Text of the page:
Lastly, dispatch reliability is continuing to trend above 98% but Boeing still is not satisfied and will be looking to get that above 99% which is not expected to happen until later this summer when improved software is introduced to the 787 fleet.

Full 787 List

Current 787 Production List

Delivered 787 List

787 Monthly Delivery Tracking

787 Customer Delivery

787-9 Flight Test Hours

Current 787 Operators

All Things 787: Projected 787 Deliveries



1coolguy1 said...

"Unit cost have decreased 30% from #1 to #6" - the operative question here is, in dollars, what does this mean?
If the first unit was @ $300m, then the 6th unit was @ $200m:
As I understand, it will be YEARS before Boeing achieves positive cash flow on each 787 produced.
Is there any information on these actual roll-out costs on these 787-9 units?

larmeyers said...

Nice to see early-build LN28 ZA232 Air India flew a B1 today. Only one remaining of the "20's" after this. Uresh do you know (or anyone) if LN 11 TransAero which shows as in the EMC is actively getting work done? thanks!

Richiebogie said...

I am also interested in all the changes required on these early builds. I know there were electrical bay issues and lithium battery changes and new exhaust system. Were there also fastener changes?

Richiebogie said...

I just found this article on the terrible teens:

TurtleLuv said...

It seems like absolutely nobody wants to touch lines 10-19 with a 500 nautical mile pole. A number of second and third tier airlines have now looked at, or even initially ordered, but then passed on these planes. Boeing has real operating data on them (lines 7-9 have been running mid-long haul and regional for ANA and are in the same manufacturing block i.e same weight same performance) but that doesn't seem to be helping. With no work being done on them currently and the large amount of change that needs to be done, as well as the distractions with the manufacturing issues and 787-9 entry into service, the earliest these birds will fly is mid to late 2015. Keep in mind these frames rolled out around 2009, so they'll be six years old! I'm starting to wonder if they'll ever even fly at all. 10+ months of expensive heavy rework on 10 overweight, old, and under performing frames, when they're currently rolling out 10 up to spec high performance brand new frames a month... is it cheaper just to scrap 10-19 and skip all the headache, especially when nobody wants them anyway? Would be sad though.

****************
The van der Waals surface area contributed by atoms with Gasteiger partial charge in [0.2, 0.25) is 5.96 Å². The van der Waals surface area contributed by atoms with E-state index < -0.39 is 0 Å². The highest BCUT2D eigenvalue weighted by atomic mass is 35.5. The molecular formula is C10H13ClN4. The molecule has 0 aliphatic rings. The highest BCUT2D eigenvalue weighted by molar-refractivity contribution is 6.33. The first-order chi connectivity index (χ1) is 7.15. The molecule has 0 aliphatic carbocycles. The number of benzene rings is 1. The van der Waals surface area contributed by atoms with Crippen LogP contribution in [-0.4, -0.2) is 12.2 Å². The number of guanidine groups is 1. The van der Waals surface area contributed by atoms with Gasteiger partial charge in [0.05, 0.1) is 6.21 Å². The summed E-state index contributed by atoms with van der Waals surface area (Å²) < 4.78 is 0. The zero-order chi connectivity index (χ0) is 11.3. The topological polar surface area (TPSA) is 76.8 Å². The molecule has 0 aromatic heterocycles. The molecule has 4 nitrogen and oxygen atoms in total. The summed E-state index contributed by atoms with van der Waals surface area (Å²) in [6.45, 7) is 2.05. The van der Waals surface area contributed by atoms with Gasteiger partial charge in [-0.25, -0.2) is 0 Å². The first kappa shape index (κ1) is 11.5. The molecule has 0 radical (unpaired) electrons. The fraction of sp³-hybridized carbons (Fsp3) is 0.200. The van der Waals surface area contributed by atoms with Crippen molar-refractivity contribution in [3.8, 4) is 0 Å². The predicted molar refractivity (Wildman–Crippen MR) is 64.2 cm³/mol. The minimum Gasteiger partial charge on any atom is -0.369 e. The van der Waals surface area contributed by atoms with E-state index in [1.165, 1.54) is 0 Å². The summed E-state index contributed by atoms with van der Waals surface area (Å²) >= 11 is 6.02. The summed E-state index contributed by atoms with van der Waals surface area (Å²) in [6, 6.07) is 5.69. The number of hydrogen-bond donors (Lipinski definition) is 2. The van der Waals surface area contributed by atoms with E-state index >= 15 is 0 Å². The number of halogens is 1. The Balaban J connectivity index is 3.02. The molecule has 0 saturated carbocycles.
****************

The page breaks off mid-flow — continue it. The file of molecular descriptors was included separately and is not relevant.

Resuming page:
Vaibhav Andleigh said...

For the folks discussing whether Boeing should try again with a 787-3 for the medium range market (~4500 nm), this article analyzes the market/technology feasibility of addressing this market with 737-8/900, 737MAX, A320/321 ceo/neo, Boeing NSA as compared to a new small twin-aisle. E.g., based on seat count, range, engine tech, load/unload time, fuel, cargo